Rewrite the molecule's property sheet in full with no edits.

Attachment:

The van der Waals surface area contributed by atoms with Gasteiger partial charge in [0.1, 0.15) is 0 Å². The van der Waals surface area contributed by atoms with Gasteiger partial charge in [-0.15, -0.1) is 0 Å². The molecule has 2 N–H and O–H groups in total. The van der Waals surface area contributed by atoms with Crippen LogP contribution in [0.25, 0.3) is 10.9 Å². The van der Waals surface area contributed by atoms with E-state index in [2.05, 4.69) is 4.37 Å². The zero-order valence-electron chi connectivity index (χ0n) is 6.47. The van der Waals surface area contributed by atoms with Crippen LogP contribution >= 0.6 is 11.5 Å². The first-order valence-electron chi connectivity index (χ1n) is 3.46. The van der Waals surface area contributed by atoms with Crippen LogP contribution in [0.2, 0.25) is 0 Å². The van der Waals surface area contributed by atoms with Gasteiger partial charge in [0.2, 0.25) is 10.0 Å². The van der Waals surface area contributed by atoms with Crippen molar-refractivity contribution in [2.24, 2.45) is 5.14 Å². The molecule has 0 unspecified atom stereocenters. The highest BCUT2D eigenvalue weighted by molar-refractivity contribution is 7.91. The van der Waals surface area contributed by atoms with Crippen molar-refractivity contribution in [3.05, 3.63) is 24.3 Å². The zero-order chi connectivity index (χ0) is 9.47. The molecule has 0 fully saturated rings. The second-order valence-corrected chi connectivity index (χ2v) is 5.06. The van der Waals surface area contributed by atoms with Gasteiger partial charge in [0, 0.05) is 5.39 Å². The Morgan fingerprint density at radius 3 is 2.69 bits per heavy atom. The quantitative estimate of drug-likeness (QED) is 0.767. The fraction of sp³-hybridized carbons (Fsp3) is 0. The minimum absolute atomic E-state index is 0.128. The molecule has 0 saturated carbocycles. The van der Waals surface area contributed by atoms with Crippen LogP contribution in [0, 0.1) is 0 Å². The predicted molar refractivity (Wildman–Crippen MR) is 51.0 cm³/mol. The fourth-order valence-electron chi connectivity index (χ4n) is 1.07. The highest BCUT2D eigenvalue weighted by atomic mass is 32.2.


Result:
The van der Waals surface area contributed by atoms with Gasteiger partial charge in [0.1, 0.15) is 0 Å². The van der Waals surface area contributed by atoms with Gasteiger partial charge in [-0.15, -0.1) is 0 Å². The molecule has 2 N–H and O–H groups in total. The van der Waals surface area contributed by atoms with Crippen LogP contribution in [0.25, 0.3) is 10.9 Å². The van der Waals surface area contributed by atoms with E-state index in [2.05, 4.69) is 4.37 Å². The zero-order valence-electron chi connectivity index (χ0n) is 6.47. The van der Waals surface area contributed by atoms with Crippen LogP contribution >= 0.6 is 11.5 Å². The first-order valence-electron chi connectivity index (χ1n) is 3.46. The van der Waals surface area contributed by atoms with Crippen LogP contribution in [0.2, 0.25) is 0 Å². The van der Waals surface area contributed by atoms with Gasteiger partial charge in [0.2, 0.25) is 10.0 Å². The van der Waals surface area contributed by atoms with Crippen molar-refractivity contribution in [2.24, 2.45) is 5.14 Å². The molecule has 0 unspecified atom stereocenters. The highest BCUT2D eigenvalue weighted by molar-refractivity contribution is 7.91. The van der Waals surface area contributed by atoms with Crippen molar-refractivity contribution in [3.05, 3.63) is 24.3 Å². The zero-order chi connectivity index (χ0) is 9.47. The molecule has 0 fully saturated rings. The second-order valence-corrected chi connectivity index (χ2v) is 5.06. The van der Waals surface area contributed by atoms with Gasteiger partial charge in [0, 0.05) is 5.39 Å². The Morgan fingerprint density at radius 3 is 2.69 bits per heavy atom. The quantitative estimate of drug-likeness (QED) is 0.767. The fraction of sp³-hybridized carbons (Fsp3) is 0. The minimum absolute atomic E-state index is 0.128. The molecule has 0 saturated carbocycles. The van der Waals surface area contributed by atoms with Crippen LogP contribution in [0, 0.1) is 0 Å². The predicted molar refractivity (Wildman–Crippen MR) is 51.0 cm³/mol. The fourth-order valence-electron chi connectivity index (χ4n) is 1.07. The highest BCUT2D eigenvalue weighted by atomic mass is 32.2.